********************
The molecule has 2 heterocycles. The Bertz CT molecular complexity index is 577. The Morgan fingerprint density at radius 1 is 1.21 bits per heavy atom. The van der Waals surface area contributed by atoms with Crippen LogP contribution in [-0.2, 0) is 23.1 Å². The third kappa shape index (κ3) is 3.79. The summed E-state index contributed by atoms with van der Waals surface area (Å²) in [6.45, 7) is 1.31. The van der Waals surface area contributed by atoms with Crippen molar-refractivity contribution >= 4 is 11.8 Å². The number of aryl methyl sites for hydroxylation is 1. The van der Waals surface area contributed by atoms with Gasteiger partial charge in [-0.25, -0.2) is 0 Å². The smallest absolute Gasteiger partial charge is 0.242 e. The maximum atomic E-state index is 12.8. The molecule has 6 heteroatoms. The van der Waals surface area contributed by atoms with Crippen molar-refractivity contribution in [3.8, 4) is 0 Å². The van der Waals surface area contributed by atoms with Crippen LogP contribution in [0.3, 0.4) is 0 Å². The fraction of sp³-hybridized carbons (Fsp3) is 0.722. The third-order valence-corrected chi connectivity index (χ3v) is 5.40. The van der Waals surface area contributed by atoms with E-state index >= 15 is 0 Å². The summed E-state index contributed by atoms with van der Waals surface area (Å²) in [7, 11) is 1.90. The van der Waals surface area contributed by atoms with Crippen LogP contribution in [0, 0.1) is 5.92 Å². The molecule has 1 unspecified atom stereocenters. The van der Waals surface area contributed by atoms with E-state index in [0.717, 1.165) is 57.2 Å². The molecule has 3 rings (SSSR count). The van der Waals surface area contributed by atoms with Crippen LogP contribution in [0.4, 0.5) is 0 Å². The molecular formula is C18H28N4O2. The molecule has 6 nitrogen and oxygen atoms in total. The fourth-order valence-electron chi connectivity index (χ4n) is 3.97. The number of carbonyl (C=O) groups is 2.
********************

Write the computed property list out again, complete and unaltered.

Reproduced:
The molecule has 2 heterocycles. The Bertz CT molecular complexity index is 577. The Morgan fingerprint density at radius 1 is 1.21 bits per heavy atom. The van der Waals surface area contributed by atoms with Crippen LogP contribution in [-0.2, 0) is 23.1 Å². The third kappa shape index (κ3) is 3.79. The summed E-state index contributed by atoms with van der Waals surface area (Å²) in [6.45, 7) is 1.31. The van der Waals surface area contributed by atoms with Crippen molar-refractivity contribution >= 4 is 11.8 Å². The number of aryl methyl sites for hydroxylation is 1. The van der Waals surface area contributed by atoms with Gasteiger partial charge in [-0.25, -0.2) is 0 Å². The smallest absolute Gasteiger partial charge is 0.242 e. The maximum atomic E-state index is 12.8. The molecule has 6 heteroatoms. The van der Waals surface area contributed by atoms with Crippen molar-refractivity contribution in [3.8, 4) is 0 Å². The van der Waals surface area contributed by atoms with Crippen LogP contribution in [0.3, 0.4) is 0 Å². The fraction of sp³-hybridized carbons (Fsp3) is 0.722. The third-order valence-corrected chi connectivity index (χ3v) is 5.40. The van der Waals surface area contributed by atoms with E-state index >= 15 is 0 Å². The summed E-state index contributed by atoms with van der Waals surface area (Å²) in [7, 11) is 1.90. The van der Waals surface area contributed by atoms with Crippen LogP contribution in [0, 0.1) is 5.92 Å². The molecule has 1 unspecified atom stereocenters. The van der Waals surface area contributed by atoms with E-state index in [0.717, 1.165) is 57.2 Å². The molecule has 3 rings (SSSR count). The van der Waals surface area contributed by atoms with Crippen LogP contribution in [0.4, 0.5) is 0 Å². The molecular formula is C18H28N4O2. The molecule has 6 nitrogen and oxygen atoms in total. The fourth-order valence-electron chi connectivity index (χ4n) is 3.97. The number of carbonyl (C=O) groups is 2.